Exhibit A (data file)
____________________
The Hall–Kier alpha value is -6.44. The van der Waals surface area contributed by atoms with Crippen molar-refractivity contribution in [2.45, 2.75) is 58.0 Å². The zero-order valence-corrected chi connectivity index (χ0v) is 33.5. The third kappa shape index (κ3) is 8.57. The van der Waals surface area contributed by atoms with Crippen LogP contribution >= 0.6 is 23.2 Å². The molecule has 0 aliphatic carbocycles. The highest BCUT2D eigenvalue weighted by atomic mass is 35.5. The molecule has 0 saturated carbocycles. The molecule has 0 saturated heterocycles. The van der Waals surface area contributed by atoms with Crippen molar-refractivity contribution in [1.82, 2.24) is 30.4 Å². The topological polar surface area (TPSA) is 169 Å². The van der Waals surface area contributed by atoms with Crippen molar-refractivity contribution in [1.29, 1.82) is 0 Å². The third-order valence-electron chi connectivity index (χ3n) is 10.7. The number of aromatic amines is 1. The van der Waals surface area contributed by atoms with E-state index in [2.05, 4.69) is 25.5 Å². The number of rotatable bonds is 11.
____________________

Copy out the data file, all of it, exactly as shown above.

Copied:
The Hall–Kier alpha value is -6.44. The van der Waals surface area contributed by atoms with Crippen molar-refractivity contribution in [2.45, 2.75) is 58.0 Å². The zero-order valence-corrected chi connectivity index (χ0v) is 33.5. The third kappa shape index (κ3) is 8.57. The van der Waals surface area contributed by atoms with Crippen LogP contribution >= 0.6 is 23.2 Å². The molecule has 0 aliphatic carbocycles. The highest BCUT2D eigenvalue weighted by atomic mass is 35.5. The molecule has 0 saturated carbocycles. The molecule has 0 saturated heterocycles. The van der Waals surface area contributed by atoms with Crippen molar-refractivity contribution in [1.82, 2.24) is 30.4 Å². The topological polar surface area (TPSA) is 169 Å². The van der Waals surface area contributed by atoms with Crippen molar-refractivity contribution in [1.29, 1.82) is 0 Å². The third-order valence-electron chi connectivity index (χ3n) is 10.7. The number of aromatic amines is 1. The van der Waals surface area contributed by atoms with E-state index in [2.05, 4.69) is 25.5 Å². The number of rotatable bonds is 11.